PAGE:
The people had only one subject of regret: they murmured that the king had taken the national oath in the pavilion, instead of performing that ceremony at the foot of the altar; and some of them, crouding round Mons. de la Fayette, conjured him to persuade the king to go to the altar, and take the oath a second time. "Mes enfants," said Mons. de la Fayette, "le ferment n'est pas une ariette, on ne peut pas le jouer deux fois." [My friends, the oath is not an air which can be played twice over.]

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Mons. de la Fayette, after the Federation, went to the Chateau de la Muette, where a public dinner was prepared for the national guard. An immense croud gathered round him when he alighted from his horse, at a little distance from the chateau, and some Aristocrates, mixing themselves with the true worshippers of him who is so justly the idol of the French nation, attempted to stifle him with their embraces. He called out "Mais, mes amis, vous m'etoussez!" [But, my friends, you stifle me.] and one of his aide de camps, who perceived the danger of his general, threw himself from his horse, which he intreated Mons. de la Fayette to mount. He did so, and hastened to the chateau.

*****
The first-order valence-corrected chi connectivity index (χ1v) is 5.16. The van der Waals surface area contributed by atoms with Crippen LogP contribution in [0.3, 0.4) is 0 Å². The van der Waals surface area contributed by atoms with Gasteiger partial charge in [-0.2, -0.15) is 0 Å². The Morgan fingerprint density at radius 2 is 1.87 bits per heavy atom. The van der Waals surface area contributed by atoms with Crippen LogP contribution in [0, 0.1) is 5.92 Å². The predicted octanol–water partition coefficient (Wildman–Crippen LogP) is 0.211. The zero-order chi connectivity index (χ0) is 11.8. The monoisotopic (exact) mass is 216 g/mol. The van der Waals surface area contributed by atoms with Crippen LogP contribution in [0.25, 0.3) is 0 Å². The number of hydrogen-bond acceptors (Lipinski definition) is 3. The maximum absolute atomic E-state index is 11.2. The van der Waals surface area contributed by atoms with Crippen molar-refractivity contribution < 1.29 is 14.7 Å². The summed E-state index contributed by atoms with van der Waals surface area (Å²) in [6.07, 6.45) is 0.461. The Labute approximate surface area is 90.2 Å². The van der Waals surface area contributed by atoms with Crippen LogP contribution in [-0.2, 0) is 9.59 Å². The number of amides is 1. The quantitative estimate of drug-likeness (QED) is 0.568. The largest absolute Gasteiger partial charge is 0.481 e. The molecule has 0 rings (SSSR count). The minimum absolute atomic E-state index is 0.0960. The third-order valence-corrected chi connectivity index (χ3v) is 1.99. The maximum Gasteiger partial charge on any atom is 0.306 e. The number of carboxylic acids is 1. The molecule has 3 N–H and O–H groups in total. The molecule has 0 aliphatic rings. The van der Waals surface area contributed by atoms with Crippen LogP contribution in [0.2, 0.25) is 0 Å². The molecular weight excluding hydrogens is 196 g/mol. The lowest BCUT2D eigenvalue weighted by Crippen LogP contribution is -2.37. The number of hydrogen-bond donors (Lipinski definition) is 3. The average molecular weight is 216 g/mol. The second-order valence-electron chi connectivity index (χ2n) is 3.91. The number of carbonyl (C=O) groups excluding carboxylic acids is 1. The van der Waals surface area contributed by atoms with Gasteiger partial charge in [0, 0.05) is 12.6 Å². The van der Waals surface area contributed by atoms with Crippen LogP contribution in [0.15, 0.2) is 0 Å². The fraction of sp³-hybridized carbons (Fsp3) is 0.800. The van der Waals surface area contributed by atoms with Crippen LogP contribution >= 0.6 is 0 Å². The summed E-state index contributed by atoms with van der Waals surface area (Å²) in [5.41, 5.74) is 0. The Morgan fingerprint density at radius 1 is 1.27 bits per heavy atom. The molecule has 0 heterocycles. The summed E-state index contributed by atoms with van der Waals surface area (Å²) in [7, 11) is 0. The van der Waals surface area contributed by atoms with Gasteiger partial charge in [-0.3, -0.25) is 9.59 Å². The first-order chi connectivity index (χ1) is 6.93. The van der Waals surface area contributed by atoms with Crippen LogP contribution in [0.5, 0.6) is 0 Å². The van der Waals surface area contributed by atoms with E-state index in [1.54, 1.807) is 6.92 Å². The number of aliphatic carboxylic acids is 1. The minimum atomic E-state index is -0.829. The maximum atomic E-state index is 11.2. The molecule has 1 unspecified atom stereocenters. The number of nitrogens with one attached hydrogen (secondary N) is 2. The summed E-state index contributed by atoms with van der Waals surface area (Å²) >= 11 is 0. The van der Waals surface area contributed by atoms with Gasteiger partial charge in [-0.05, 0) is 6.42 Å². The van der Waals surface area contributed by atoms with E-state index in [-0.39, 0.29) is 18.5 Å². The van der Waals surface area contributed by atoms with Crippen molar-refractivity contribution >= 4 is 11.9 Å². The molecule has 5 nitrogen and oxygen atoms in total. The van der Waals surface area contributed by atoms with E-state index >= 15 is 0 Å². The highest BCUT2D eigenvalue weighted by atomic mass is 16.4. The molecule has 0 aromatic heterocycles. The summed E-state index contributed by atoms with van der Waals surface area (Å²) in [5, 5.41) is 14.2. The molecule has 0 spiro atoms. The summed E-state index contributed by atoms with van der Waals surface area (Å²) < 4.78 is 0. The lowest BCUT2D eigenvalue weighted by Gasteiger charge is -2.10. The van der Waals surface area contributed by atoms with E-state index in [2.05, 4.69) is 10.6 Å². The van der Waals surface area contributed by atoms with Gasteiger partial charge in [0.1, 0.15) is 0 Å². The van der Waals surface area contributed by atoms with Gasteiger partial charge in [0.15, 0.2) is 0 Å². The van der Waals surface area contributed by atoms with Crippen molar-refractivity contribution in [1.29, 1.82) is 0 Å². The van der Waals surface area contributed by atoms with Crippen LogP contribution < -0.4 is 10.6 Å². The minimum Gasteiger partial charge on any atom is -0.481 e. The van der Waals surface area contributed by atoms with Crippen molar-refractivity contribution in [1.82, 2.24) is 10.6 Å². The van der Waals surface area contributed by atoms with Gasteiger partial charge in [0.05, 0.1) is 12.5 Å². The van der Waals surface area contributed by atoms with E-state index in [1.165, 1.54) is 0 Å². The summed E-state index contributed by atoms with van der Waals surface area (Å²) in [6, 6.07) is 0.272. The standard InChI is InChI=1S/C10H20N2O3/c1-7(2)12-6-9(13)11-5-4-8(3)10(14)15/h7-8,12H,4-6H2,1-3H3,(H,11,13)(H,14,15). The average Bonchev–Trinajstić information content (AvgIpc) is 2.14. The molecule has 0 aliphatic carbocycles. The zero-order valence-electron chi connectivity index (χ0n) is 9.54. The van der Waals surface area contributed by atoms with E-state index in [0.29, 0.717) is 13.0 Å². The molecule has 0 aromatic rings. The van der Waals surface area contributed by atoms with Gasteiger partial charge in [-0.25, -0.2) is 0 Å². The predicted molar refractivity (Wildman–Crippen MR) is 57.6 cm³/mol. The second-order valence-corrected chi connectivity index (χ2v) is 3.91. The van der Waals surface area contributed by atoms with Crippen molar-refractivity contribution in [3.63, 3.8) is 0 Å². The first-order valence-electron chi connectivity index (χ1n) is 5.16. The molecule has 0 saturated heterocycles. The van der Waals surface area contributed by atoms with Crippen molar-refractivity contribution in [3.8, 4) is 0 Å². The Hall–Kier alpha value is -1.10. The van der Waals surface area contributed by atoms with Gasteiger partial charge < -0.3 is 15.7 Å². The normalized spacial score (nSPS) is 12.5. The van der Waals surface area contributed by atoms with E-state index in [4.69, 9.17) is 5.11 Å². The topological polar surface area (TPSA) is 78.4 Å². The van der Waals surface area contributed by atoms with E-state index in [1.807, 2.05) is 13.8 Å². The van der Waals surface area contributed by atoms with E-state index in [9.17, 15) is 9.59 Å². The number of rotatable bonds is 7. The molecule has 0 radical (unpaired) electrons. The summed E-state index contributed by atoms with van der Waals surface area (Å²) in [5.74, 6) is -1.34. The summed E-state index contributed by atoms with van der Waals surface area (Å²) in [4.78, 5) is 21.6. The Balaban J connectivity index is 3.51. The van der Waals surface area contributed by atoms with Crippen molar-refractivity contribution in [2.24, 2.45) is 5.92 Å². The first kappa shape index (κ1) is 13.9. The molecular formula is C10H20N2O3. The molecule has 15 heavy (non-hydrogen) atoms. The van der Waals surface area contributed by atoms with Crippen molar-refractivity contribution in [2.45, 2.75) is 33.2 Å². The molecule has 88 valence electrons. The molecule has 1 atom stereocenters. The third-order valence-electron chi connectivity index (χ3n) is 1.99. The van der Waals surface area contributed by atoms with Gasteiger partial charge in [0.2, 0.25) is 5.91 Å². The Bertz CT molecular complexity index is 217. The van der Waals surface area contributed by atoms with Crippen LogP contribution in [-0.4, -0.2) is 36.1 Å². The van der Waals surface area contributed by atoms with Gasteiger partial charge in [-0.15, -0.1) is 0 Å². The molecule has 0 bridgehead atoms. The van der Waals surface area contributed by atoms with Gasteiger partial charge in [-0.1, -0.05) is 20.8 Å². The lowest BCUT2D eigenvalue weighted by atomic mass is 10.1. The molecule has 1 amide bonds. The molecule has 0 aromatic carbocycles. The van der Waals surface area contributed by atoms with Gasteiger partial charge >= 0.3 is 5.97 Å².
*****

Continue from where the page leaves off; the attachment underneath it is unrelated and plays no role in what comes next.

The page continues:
This incident reminds me of a line in Racine's fine tragedy of Britannicus, where Nero says, "J'embrasse mon rival, mais c'est pour l'etousser." [I embrace my rival, but it is to destroy him.]